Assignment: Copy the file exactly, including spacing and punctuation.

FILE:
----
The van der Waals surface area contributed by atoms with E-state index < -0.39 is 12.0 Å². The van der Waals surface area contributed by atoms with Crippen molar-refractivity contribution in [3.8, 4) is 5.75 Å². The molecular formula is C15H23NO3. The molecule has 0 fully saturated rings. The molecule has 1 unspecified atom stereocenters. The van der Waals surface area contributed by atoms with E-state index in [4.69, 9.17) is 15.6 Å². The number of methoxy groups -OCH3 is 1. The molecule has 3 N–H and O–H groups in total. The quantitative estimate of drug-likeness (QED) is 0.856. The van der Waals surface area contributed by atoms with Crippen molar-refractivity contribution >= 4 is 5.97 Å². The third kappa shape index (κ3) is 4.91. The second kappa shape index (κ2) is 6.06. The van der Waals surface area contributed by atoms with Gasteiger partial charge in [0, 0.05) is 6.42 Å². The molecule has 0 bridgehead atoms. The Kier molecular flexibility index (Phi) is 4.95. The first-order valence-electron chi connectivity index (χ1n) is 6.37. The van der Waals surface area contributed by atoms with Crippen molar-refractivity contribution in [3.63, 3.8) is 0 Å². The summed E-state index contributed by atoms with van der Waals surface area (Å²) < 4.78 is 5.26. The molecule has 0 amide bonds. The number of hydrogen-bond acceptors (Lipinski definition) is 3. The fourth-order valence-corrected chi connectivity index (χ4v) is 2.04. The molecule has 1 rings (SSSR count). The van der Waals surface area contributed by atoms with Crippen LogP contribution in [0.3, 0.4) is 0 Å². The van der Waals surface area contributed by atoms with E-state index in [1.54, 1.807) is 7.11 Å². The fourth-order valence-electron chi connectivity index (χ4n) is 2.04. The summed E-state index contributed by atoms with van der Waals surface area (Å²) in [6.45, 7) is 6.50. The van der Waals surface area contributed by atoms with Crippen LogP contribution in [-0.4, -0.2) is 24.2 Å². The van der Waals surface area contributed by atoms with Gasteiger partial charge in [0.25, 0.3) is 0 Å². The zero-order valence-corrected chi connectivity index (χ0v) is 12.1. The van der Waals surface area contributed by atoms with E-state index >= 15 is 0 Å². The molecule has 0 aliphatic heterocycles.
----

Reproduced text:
The van der Waals surface area contributed by atoms with E-state index < -0.39 is 12.0 Å². The van der Waals surface area contributed by atoms with Crippen molar-refractivity contribution in [3.8, 4) is 5.75 Å². The molecular formula is C15H23NO3. The molecule has 0 fully saturated rings. The molecule has 1 unspecified atom stereocenters. The van der Waals surface area contributed by atoms with E-state index in [4.69, 9.17) is 15.6 Å². The number of methoxy groups -OCH3 is 1. The molecule has 3 N–H and O–H groups in total. The quantitative estimate of drug-likeness (QED) is 0.856. The van der Waals surface area contributed by atoms with Crippen molar-refractivity contribution >= 4 is 5.97 Å². The third kappa shape index (κ3) is 4.91. The second kappa shape index (κ2) is 6.06. The van der Waals surface area contributed by atoms with Gasteiger partial charge in [0, 0.05) is 6.42 Å². The molecule has 0 bridgehead atoms. The Kier molecular flexibility index (Phi) is 4.95. The first-order valence-electron chi connectivity index (χ1n) is 6.37. The van der Waals surface area contributed by atoms with Crippen molar-refractivity contribution in [3.63, 3.8) is 0 Å². The summed E-state index contributed by atoms with van der Waals surface area (Å²) < 4.78 is 5.26. The molecule has 0 amide bonds. The number of hydrogen-bond acceptors (Lipinski definition) is 3. The fourth-order valence-corrected chi connectivity index (χ4v) is 2.04. The molecule has 1 rings (SSSR count). The van der Waals surface area contributed by atoms with Crippen LogP contribution in [0.3, 0.4) is 0 Å². The van der Waals surface area contributed by atoms with E-state index in [1.54, 1.807) is 7.11 Å². The fourth-order valence-electron chi connectivity index (χ4n) is 2.04. The summed E-state index contributed by atoms with van der Waals surface area (Å²) in [6.45, 7) is 6.50. The van der Waals surface area contributed by atoms with Crippen LogP contribution in [-0.4, -0.2) is 24.2 Å². The van der Waals surface area contributed by atoms with Gasteiger partial charge in [0.25, 0.3) is 0 Å². The zero-order valence-corrected chi connectivity index (χ0v) is 12.1. The van der Waals surface area contributed by atoms with E-state index >= 15 is 0 Å². The molecule has 0 aliphatic heterocycles.